The Supreme Court ruled in favor of a Muslim woman who has sued retailer Abercrombie & Fitch when the store failed to hire her because she wore a head scarf in observance of her religion.
The court ruled 8-1 that the company failed to accommodate Samantha Elauf’s religious needs when she was not hired on the basis that her hijab violated company dress policy. Justice Clarence Thomas dissented with part of the ruling but concurred with the rest.
Abercrombie & Fitch argued that Elauf couldn’t succeed without first showing that the employer had “actual knowledge” of her need for a religious accommodation. But the Court disagreed, and sent the case back down to the lower court for further consideration.
“An applicant need show only that his need for an accommodation was a motivating factor in the employer’s decision, not that the employer had knowledge of his need,” Justice Antonin Scalia wrote for the majority.
The case was being closely watched by other retailers with so called “look policies” as well as religious liberty groups who believe that an employee shouldn’t have to explain their religious justification if the employer already has reason to know it.
“The significance of today’s ruling is that an employer cannot put its head in the sand when it has reason to believe that an applicant will need a religious accommodation,” said Gregory Lipper of Americans United for Separation of Church and State, who joined a brief in favor of Elauf.
“It means that if an employer thinks a potential employee needs a religious accommodation, than the employer needs to make a reasonable effort to accommodate; it can’t reject the applicant and then plead ignorance, ” he said.
The controversy began in 2008 when then 17-year-old Samantah Elauf sought a job with the retailer. Prior to the interview, Elauf was nervous she might not be hired because of the black headscarf that she wears for religious reasons. She interviewed with assistant manager Heather Cooke, however, and although she was told that the company’s “look policy” meant she shouldn’t wear a lot of make up, black clothing or nail polish, her head scarf never came up.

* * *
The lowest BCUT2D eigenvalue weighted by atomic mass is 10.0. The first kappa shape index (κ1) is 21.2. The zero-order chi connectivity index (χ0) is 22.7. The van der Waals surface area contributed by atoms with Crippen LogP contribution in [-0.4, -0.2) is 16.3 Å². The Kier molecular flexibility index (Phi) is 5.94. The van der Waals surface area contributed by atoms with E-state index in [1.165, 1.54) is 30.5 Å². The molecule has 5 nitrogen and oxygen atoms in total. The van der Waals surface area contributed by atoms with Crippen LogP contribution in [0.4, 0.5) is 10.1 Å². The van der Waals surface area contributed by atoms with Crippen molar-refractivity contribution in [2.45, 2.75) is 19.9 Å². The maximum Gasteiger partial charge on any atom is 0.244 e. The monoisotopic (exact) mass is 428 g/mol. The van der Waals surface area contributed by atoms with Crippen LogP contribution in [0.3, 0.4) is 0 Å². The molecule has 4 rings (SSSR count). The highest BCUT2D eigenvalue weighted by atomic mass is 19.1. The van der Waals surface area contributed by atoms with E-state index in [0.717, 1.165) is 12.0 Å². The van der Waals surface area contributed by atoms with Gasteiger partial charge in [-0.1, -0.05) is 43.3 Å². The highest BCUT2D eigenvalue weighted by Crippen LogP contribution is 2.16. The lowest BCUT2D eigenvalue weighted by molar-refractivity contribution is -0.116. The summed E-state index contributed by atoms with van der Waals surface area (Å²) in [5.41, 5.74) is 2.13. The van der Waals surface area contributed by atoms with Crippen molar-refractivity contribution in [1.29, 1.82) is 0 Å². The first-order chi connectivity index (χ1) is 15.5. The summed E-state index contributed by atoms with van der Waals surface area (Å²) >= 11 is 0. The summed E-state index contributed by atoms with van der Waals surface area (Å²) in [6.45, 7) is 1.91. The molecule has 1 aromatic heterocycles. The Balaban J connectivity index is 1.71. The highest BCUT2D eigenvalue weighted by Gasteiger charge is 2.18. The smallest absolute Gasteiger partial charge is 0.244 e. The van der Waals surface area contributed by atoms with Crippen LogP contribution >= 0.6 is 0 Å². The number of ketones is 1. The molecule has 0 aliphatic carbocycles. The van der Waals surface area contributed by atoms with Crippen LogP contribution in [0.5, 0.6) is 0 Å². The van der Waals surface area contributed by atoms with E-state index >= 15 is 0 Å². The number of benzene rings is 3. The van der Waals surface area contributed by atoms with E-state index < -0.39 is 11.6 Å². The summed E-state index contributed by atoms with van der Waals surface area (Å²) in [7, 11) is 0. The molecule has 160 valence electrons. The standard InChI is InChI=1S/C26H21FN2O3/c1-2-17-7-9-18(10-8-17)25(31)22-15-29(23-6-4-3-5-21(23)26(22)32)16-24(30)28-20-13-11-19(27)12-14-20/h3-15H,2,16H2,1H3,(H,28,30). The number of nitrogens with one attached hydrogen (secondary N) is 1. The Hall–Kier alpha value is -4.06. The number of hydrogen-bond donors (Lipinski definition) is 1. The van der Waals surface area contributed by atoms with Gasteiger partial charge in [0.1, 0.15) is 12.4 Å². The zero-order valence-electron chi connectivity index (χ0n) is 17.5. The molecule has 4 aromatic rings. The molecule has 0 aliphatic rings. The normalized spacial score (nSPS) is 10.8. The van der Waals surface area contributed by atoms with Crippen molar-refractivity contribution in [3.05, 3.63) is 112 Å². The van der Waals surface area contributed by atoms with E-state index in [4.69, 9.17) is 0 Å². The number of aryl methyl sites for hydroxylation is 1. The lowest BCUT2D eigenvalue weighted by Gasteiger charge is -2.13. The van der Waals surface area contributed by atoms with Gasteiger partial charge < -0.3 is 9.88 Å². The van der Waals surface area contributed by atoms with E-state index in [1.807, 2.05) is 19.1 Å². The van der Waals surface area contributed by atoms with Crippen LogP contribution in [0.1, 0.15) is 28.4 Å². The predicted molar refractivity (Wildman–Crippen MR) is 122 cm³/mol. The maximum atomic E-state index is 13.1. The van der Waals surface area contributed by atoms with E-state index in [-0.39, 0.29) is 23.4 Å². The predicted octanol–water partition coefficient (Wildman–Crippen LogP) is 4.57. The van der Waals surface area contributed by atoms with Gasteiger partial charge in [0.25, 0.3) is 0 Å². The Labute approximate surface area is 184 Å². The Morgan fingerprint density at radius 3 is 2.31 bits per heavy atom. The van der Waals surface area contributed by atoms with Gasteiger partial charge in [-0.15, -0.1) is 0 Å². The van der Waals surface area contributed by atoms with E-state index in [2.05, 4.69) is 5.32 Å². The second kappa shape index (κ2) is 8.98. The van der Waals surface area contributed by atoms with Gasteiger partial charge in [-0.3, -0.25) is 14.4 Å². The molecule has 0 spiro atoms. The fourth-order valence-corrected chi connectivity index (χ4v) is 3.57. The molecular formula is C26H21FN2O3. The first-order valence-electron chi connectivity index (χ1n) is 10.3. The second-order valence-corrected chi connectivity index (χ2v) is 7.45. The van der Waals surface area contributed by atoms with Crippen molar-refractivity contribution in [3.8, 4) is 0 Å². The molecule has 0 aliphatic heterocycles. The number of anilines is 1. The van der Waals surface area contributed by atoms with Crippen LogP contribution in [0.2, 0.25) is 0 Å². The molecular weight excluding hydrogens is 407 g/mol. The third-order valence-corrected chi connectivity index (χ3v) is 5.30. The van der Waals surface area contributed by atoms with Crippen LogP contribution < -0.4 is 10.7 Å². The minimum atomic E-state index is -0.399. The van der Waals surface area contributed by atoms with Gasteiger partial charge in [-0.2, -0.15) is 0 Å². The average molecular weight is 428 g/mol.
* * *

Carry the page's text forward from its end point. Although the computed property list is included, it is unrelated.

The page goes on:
But after the interview Cooke sought approval from her district manager. She said she told the manager that she assumed Elauf was Muslim and figured she wore the head scarf for religious reasons. The manager said Elauf shouldn’t be hired because the scarf was inconsistent with the look policy that bans head gear.
A federal agency, the Equal Employment Opportunity Commission sued on Elauf’s behalf. After arguments, P. David Lopez, EEOC General Counsel issued a statement saying,” Monday’s case is the latest effort to ensure all persons protected by Title VII are not placed in the difficult position of choosing between adherence to one’s faith and a job.”
In Court lawyers for the government argued that it was not Elauf’s obligation to give direct notice that she needed an accommodation.
“Knowledge of the need for an accommodation requires an understanding not simply of an applicant’s religious practices but also of company policies,” wrote Solicitor General Donald B. Verrilli Jr. in court papers. “The employer almost uniformly has knowledge of the latter,” he said.
But lawyers for Abercrombie countered that over the years applicants have requested accommodations and the company has granted them.
“Here, Elauf never identified her headscarf as religious, nor did Abercrombie have actual knowledge of that fact from any other source,” wrote Shay Dvoretzky, a lawyer for the retailer. In Court he argued, “What we want to avoid is a rule that leads employers, in order to avoid liability, to start stereotyping about whether they think, guess or suspect that somebody is doing something for religious regions.”